You should wear a dress shirt that is solid white or pastel. Avoid pink, at least for job interviews in a conservative firm.
Avoid French cuffs. Again, you’re not making a statement.
You will need a tie that is solid, striped, or with dots, and the colors should not be too loud.
Your shoes should be black, brown, or burgundy. They can be Oxfords, quarter-brogues, whatever, but avoid pointy toes or patent leather.
Wear conservative socks that work with your suit and shoes. Remember, be subtle from the top of your head to the tips of your toes.
Tip: For budget shoppers, try end-of-stock retailers like TJ Maxx, Marshalls, and Ross for interview clothing.
Business casual is the most typical office style and is seen in marketing, government agencies, education, retail, tech, engineering, and real estate. Business casual is a less formal version of business professional. Full-on suits are not required, and you can be trendy, but flip flops are not an option.
Women’s wear for this type of environment is slightly less formal than that for business professionals. Suits, pantsuits, and dresses are fine, but pants and blouses with more color and style mean that the casual look allows for a little more flare. An A-line, pleated, or pencil skirt in a solid color always works best, and it should reach your knees. Blouse necklines should still be conservative
Dresses can be more colorful, and cardigans and sweaters can be worn if they are tailored and professional. Sleeveless dresses work, but they should still be knee-length. You don’t have to adhere to such muted styles and colors.
Shoes can be more interesting, and flats, wedges, heels, and boots will work. Keep heel height to less than three inches.
For men, blazers, suit jackets, pants, chinos, and button-down shirts are all options for an interview. Avoid bright colors in anything.
A good rule to follow is either wear a jacket and tie, or neither. Beware that wearing a tie with pants and a shirt and no jacket can make you look like your mother dressed you
Keep colors muted. Jeans and polo shirts are not ok for an interview, even if they are normally accepted dress code at the firm. You should always step it up for an interview.
It’s vital that what you wear is ironed to perfection otherwise, you will look sloppy. Tuck in your shirt, and don’t expose too much chest hair or have more than two buttons undone.
Loafers, oxfords, derbies, and brogues work. Sneakers work only if you don’t want the job.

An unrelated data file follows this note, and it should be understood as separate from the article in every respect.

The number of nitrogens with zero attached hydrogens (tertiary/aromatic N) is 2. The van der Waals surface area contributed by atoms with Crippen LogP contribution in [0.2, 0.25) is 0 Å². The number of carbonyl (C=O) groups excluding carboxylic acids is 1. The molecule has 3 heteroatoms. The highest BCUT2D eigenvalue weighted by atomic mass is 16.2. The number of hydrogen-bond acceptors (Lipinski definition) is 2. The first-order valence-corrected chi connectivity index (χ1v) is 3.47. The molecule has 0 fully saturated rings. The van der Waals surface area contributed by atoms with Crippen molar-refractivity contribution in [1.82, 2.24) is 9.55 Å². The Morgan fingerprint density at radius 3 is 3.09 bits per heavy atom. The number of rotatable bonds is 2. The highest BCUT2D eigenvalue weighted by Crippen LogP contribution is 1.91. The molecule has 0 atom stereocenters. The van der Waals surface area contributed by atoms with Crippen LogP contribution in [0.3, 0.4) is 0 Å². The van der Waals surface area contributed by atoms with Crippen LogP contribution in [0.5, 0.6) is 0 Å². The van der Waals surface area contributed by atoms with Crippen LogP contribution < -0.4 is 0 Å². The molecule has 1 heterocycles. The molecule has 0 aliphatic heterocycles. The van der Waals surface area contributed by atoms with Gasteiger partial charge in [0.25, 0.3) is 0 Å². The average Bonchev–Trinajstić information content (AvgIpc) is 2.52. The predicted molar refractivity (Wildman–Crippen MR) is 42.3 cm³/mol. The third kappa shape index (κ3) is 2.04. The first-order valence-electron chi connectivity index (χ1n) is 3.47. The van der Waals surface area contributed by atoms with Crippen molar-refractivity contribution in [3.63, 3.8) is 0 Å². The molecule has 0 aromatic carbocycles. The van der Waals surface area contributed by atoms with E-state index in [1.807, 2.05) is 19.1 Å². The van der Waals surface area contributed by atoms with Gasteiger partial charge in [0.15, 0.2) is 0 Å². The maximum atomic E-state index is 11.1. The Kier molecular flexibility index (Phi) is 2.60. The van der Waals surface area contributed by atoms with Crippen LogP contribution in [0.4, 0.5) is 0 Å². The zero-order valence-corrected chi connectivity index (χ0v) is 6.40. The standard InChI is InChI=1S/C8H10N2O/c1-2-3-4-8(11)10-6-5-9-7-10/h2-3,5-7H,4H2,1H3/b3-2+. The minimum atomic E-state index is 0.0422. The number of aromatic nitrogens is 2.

Casual dress is what you see in industries such as household repair, landscaping, plumbing, and construction. Unless you are going for a management role in a large company, suits or ties are unnecessary.
Business attire is not necessary for service industries, but men should wear slacks and a polo or colored shirt. Sweaters are fine too. Women should wear a skirt with a blouse and jacket, or pants with the same. Shoes should be conservative, no high heels, but a low heel is fine. Still no flip-flops or sneakers though. Whatever the type of job, the most important thing is to be neatly presented with good grooming.
Creative dress is typical for the entertainment, fashion, graphic design, travel, and music industries. Depending on the company, anything goes here except for overtly suggestive clothing or anything offensive. Even though there is an opportunity for self-expression in terms of color and style, clothing should be professional. Therefore, suits, pants, blouses, and shirts are required.
It doesn’t matter how impeccable your interview clothes are, if your hair is a mess and your nails are dirty you will create a bad impression. Cleaning and manicuring your nails is straightforward, but how should you wear your hair?
For men, a beard is fine but have it neatly trimmed. If you have long hair, that’s a trickier situation. If you are interviewing in a business professional environment, it might be best to have it cut. If the interview is at a firm with a more casual or creative dress code, a man bun could work. Never leave long hair down.
Women have a much easier time of it in the hair department. They can choose to wear their hair up or down as long as it is neat. Buns and ponytails are fine too. Nail polish should not be distracting, and it is best to stick to light colors or clear polish.
Hopefully, you have a good idea now of what your interview outfit should look like. To summarize, and to avoid last-minute mishaps or offending the hiring manager, here’s a summary of absolutely what NOT to wear to an interview.
Bright, flashy suits.
Flip flops or sneakers.
Heavy fragrance or makeup.
Blouses that are too short or too low cut (this goes for men and women).
Visible underwear, bra straps are the biggest culprit here.
Anything that doesn’t fit.
Shorts and jeans.
A lot of jewelry or piercings.
Follow these tips and you’ll make a good impression at your interview. Remember, whatever the dress code or company culture, the interview is the time to step it up. So, even if the environment is business casual and you might see people going to the office in sneakers, they should not be part of your wardrobe for your next job interview.